hiring people, two ways

You can write a detailed job description and then wait for the right person to apply. This is our list of skills we need. You will do X and Y, posses Z years experience, and here’s a smidgen about us. It’s very one sided. Plus, you’ve said a lot about your company, its bureaucracy, and its ability to take risks. No doubt, someone out there with those exact skills is waiting to jump through your hoops. It’s a time-honored method of hiring that’s worked for decades, more or less.

Or you can treat a job description more like a set of guidelines, not spend to much time perfecting them, emphasis it’s a partnership, and sell some of the future. Why would anyone want to come work with you? You are looking for potential, not just someone with X, Y, and Z. This person will help shape the company’s future, and yours too, if you let it. S/he should be more than the sum of the skills on a job description.

You are looking for a person who wants to learn, not someone who simply can learn. Ask, how did they get these skills and knowledge? Acquisition is important resource. Talk about how they transfer of skills; assemble knowledge, and their research methods. If someone can do X, then it’s probably they can do Y with the right coaching. No, maybe you don’t want to coach them right now, but you don’t want to hire someone just because they can do Y and nobody else can?

You want talented people, those with multiple talents, doubly so. You want those who can step up when needed and preferably lead. At least, look for leadership potential. You want people who know people. How to talk, how to listen, and more importantly how to schmooze! And be ready that someone might be better than you at his or her particular talent.

Remember, it’s a partnership. If you want talented people, your company needs to be heading somewhere. Have your “why follow me” pitch ready. Yes, their five-year plan is important, but so is yours. Most likely, they are already in a position, so why would they jump ship? The people you want are not sitting surfing the web employed reading your job description. If they are, tread carefully. If people emphasis money over opportunity, say no. You are hiring people for who they will become, not for that set of skills you encapsulated for the good of the bureaucracy on a document.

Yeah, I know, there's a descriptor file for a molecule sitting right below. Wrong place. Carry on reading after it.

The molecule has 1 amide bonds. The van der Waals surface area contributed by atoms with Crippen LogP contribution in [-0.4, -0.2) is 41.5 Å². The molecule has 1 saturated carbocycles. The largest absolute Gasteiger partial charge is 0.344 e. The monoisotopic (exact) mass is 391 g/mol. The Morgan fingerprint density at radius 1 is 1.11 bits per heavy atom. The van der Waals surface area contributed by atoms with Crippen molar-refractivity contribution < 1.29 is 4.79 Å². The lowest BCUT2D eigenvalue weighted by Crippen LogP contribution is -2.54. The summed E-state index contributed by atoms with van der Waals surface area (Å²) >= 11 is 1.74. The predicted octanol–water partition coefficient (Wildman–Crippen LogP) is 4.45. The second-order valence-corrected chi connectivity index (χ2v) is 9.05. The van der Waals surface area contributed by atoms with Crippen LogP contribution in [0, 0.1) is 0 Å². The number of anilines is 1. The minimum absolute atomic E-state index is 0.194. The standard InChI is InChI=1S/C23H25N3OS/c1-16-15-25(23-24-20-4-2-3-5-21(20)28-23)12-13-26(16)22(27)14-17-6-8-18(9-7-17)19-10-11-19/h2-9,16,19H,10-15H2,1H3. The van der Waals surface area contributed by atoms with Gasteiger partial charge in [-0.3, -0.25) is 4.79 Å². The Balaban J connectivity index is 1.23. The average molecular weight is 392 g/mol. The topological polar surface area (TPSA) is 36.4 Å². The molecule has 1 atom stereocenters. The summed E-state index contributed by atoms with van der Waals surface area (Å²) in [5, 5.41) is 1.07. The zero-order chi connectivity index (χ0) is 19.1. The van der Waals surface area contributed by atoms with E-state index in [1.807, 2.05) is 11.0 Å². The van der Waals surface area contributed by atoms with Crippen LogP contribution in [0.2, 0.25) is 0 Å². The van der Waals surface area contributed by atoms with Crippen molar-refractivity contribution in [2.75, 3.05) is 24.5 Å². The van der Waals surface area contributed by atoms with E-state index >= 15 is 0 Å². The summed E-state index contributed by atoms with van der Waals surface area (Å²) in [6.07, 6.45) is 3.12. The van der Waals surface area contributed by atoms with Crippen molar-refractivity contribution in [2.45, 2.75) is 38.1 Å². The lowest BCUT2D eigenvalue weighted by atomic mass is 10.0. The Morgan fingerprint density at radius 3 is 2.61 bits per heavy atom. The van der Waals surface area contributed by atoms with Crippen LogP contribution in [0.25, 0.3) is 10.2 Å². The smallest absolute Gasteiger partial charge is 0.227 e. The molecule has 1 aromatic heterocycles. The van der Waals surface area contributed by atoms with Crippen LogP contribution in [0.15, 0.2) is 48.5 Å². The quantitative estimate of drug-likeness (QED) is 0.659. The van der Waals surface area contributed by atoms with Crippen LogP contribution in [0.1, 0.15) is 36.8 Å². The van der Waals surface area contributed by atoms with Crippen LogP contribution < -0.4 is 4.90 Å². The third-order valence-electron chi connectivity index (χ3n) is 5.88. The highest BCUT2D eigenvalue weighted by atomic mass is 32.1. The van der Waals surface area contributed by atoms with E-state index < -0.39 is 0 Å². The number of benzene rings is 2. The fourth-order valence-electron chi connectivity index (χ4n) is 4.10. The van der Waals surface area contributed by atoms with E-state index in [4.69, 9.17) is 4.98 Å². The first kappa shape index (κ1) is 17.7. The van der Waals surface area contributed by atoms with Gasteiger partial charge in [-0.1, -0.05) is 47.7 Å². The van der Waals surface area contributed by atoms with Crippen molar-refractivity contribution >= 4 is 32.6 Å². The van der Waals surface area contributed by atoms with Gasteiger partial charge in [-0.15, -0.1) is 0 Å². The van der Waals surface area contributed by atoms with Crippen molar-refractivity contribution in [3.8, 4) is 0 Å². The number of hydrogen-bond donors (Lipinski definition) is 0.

Image by juhansonin @ Creative Commons
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Things, struggling, done, & mediocrity

We all struggle with getting things done. There is just so much to do. Deadlines, lets come back to those. Done, in today’s vernacular, means lots of reflection and collaboration. Then there’s timing, which differs from deadlines. Too soon, no one cares. Too late, well no one cares. And lets try to avoid the prevalent culture of mediocrity. We hand things in because the next deadline looms. If it works, well enough move on! And creativity is great just don’t get too creative.  Will Rogers quote – Inspiyr @ Creative Commons

Lets just focus on the getting it done part. If you don’t start, well that’s not good. If you do start, you probably don’t start by thinking lets create something mediocre with a lot of rules and bureaucracy. You do some research. You find a whole bunch of relevant articles and many more non-relevant way more interesting ones. Most likely, “it” turns out to be more complicated than anyone thought. So, you collaborate with more people. You hold a few more meetings. Turns out, no one really gets “it.” Possibly it’s too soon or it’s just not ready yet.  Henry Ford quote – QuotesEverlasting @ Creative Commons

Done involves choice! Choose well, things will get done. Not everything, but some things. Look for signs, read tealeaves, or even check walls for writing. Yes, retreating to the comfort of answering email is much easier. Done means continually evaluating your pitch and make choices to more forward.

agreewithmeUnfortunately, there’s more. You will need a hard-edged belief. You will need a drive, one that challenges mediocrity. One that continually asks, “Is value being added?” There will be difficult conversations.  And, you must possess a willingness to fail. When no one is with you, then you are probably right. Dudley Field Malone quote – madingflick @ Creative Commons

Go slow. Take you time and be resourceful.  You will need to do your homework and sell, market, and promote hard to get “it” done. Look for passion and borrow some if necessary. Deadlines loom, but useful and forward movement counts too. If it is right, it will work; else why are you on the team?